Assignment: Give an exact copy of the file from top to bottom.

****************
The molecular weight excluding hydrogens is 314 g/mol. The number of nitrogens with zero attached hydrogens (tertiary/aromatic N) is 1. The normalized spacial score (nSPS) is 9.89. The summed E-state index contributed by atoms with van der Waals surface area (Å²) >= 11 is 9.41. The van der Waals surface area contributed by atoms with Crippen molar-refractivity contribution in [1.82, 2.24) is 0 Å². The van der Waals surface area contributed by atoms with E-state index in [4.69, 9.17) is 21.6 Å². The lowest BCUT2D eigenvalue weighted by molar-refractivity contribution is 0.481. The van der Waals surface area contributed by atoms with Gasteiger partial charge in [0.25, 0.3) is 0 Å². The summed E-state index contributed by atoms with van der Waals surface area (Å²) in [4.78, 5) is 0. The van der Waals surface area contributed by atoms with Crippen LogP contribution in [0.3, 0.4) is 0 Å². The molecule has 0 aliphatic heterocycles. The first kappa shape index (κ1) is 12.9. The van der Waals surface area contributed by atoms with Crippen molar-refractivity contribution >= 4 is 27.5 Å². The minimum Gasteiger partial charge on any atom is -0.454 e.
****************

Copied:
The molecular weight excluding hydrogens is 314 g/mol. The number of nitrogens with zero attached hydrogens (tertiary/aromatic N) is 1. The normalized spacial score (nSPS) is 9.89. The summed E-state index contributed by atoms with van der Waals surface area (Å²) >= 11 is 9.41. The van der Waals surface area contributed by atoms with Crippen molar-refractivity contribution in [1.82, 2.24) is 0 Å². The van der Waals surface area contributed by atoms with E-state index in [4.69, 9.17) is 21.6 Å². The lowest BCUT2D eigenvalue weighted by molar-refractivity contribution is 0.481. The van der Waals surface area contributed by atoms with Gasteiger partial charge in [0.25, 0.3) is 0 Å². The summed E-state index contributed by atoms with van der Waals surface area (Å²) in [4.78, 5) is 0. The van der Waals surface area contributed by atoms with Crippen LogP contribution in [0.3, 0.4) is 0 Å². The molecule has 0 aliphatic heterocycles. The first kappa shape index (κ1) is 12.9. The van der Waals surface area contributed by atoms with Crippen molar-refractivity contribution >= 4 is 27.5 Å². The minimum Gasteiger partial charge on any atom is -0.454 e.